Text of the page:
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Re: New Perspefctives on Newtonian Collimation new [Re: Starman1]
      #5679607 - 02/14/13 02:22 PM

Don,

Quote:

Check the accuracy of the perpendicularity of the AC mirror by rotating the AC in the focuser and checking if the images unstack. If the images don't change, your mirror is fine.
It's wise to do this with any passive collimation tool just to be certain everything is nice and well-machined.




I've checked out my AstroSystems 1.25" AC in this way and it was right on.

Mike


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Jason D
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Re: New Perspefctives on Newtonian Collimation new [Re: Sarkikos]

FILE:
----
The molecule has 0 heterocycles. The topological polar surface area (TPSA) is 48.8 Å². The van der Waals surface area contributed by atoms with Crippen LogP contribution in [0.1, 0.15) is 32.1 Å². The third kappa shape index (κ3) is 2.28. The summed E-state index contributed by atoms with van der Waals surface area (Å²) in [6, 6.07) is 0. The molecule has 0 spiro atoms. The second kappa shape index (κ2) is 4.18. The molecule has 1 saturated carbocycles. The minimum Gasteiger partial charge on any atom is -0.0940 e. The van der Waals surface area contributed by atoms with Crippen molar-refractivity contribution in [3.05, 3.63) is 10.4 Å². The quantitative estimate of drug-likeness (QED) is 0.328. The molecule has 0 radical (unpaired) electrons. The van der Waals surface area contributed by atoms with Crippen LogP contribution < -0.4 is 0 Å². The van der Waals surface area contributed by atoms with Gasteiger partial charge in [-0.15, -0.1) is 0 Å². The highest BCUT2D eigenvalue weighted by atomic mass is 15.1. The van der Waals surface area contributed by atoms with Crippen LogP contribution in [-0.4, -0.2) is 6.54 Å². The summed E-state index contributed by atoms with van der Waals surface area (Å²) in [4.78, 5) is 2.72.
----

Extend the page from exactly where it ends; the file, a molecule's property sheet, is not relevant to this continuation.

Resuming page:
#5679652 - 02/14/13 02:43 PM

Quote:

I think an autocollimator will produce a much closer collimation than a laser. I'd place the laser collimators at about the same level of accuracy as a Cheshire/sight-tube, and even then, only if the laser itself has been collimated.




The quality of tools has a huge impact on the above statement. Autocollimators have much higher quality bar to get that extra accuarcy. Without that extra attention to quality, the autocollimator will not provide an additional accuracy -- might even making it worse.

Check the info in the following link
http://www.firstlightoptics.com/blog/how-to-choose-a-telescope-autocollimator...

Jason


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Jason D
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Re: New Perspefctives on Newtonian Collimation new [Re: Sarkikos]
      #5679661 - 02/14/13 02:45 PM

Quote:

I've checked out my AstroSystems 1.25" AC in this way and it was right on.